Ransomware Attack on the Southeastern Council on Alcoholism and Drug Dependence Impacts 25,148 Patients

The Southeastern Council on Alcoholism and Drug Dependence (SCADD) in Lebanon, CT, has experienced a ransomware attack that has resulted in widespread file encryption.

The attack was detected on February 18, 2019 when problems started to be experienced with its network. The investigation confirmed ransomware had been installed on its systems, some of which contained the protected health information (PHI) of patients.

While no evidence was uncovered that suggested the attackers accessed files containing PHI, third-party forensic investigators were unable to rule out patient data access. Consequently, the incident was reported to the HHS’ Office for Civil Rights as a potential data breach and notification letters have been sent to affected patients. To date, no reports have been received which suggest any patient information has been misused.

Patients have been informed that their name, address, medical history, treatment information, and Social Security number has potentially been compromised. All affected individuals have been offered complimentary credit monitoring and identity theft protection services.

The breach summary on the OCR website indicates up to 25,148 patients have been affected by the incident.

Independent Health Employee Accidentally Emailed PHI of 7,600 Members to Unauthorized Individual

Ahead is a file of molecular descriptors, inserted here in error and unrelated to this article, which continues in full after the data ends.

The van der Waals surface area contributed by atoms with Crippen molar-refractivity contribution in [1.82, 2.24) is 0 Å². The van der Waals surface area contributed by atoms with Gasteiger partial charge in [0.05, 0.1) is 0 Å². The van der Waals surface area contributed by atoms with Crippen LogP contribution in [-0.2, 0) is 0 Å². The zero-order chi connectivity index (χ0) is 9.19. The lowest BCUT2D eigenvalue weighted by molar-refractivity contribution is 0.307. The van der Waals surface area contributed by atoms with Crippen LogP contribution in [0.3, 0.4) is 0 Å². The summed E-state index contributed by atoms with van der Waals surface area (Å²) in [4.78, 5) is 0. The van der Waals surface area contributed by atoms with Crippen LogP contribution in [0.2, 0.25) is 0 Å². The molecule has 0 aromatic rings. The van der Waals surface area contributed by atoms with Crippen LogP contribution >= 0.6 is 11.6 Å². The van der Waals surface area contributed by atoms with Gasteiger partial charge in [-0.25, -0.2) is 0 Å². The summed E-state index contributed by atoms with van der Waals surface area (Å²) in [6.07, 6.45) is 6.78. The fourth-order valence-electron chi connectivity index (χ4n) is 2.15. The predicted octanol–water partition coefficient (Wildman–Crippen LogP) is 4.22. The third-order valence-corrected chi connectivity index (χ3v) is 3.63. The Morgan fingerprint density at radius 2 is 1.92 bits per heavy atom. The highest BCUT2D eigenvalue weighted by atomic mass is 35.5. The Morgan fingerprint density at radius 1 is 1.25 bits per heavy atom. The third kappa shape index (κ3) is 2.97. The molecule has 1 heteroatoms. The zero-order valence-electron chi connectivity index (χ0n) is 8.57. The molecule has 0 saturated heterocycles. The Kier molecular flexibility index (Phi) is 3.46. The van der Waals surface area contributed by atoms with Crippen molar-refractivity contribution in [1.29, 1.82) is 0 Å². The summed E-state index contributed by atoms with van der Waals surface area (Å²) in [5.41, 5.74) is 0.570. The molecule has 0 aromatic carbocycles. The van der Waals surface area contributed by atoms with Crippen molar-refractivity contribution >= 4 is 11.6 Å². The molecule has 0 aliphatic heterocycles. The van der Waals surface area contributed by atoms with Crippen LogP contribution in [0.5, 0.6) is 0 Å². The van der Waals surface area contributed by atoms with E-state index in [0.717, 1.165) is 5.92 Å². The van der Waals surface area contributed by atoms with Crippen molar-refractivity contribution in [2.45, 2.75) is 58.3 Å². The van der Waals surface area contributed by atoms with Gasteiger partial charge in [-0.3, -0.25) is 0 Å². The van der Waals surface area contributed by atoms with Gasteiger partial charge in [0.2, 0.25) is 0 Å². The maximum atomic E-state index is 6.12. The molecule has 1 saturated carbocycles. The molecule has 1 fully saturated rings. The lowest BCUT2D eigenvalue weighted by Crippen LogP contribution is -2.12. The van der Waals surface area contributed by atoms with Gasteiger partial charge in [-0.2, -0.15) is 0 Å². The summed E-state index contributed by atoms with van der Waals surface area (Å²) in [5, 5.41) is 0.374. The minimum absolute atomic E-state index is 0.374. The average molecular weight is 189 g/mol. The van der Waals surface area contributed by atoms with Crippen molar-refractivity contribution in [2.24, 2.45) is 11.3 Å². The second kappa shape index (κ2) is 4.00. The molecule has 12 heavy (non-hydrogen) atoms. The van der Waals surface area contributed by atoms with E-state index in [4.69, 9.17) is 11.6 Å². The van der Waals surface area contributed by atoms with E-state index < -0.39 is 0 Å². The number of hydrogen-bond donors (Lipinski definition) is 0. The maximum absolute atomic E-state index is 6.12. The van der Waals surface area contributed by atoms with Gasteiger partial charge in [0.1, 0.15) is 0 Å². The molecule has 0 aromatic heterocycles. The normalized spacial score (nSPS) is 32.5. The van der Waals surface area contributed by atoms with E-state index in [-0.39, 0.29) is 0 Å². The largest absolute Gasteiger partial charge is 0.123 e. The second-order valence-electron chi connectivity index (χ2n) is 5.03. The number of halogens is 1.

The Amherst, MA-based health plan, Independent Health, has discovered an employee emailed documents containing the PHI of 7,600 members to an individual who was not authorized to view the information.

The information was mistakenly sent to an Independent Health member on March 19, 2019. That individual contacted Independent Health within an hour of the email being received to report the privacy breach and confirm that the message and documents had been deleted.

The documents contained plan member information such as ID numbers, providers seen, dates of service, claim numbers, claim payment information, and medical procedure codes. While no Social Security numbers or financial information were exposed and the risk of identity theft or fraud is believed to be low, all affected individuals have been offered 12 months of complimentary identity theft protection and credit monitoring services. The employee in question has been subjected to disciplinary procedures in line with company policy.

Author: Steve Alder has many years of experience as a journalist, and comes from a background in market research. He is a specialist on legal and regulatory affairs, and has several years of experience writing about HIPAA. Steve holds a B.Sc. from the University of Liverpool.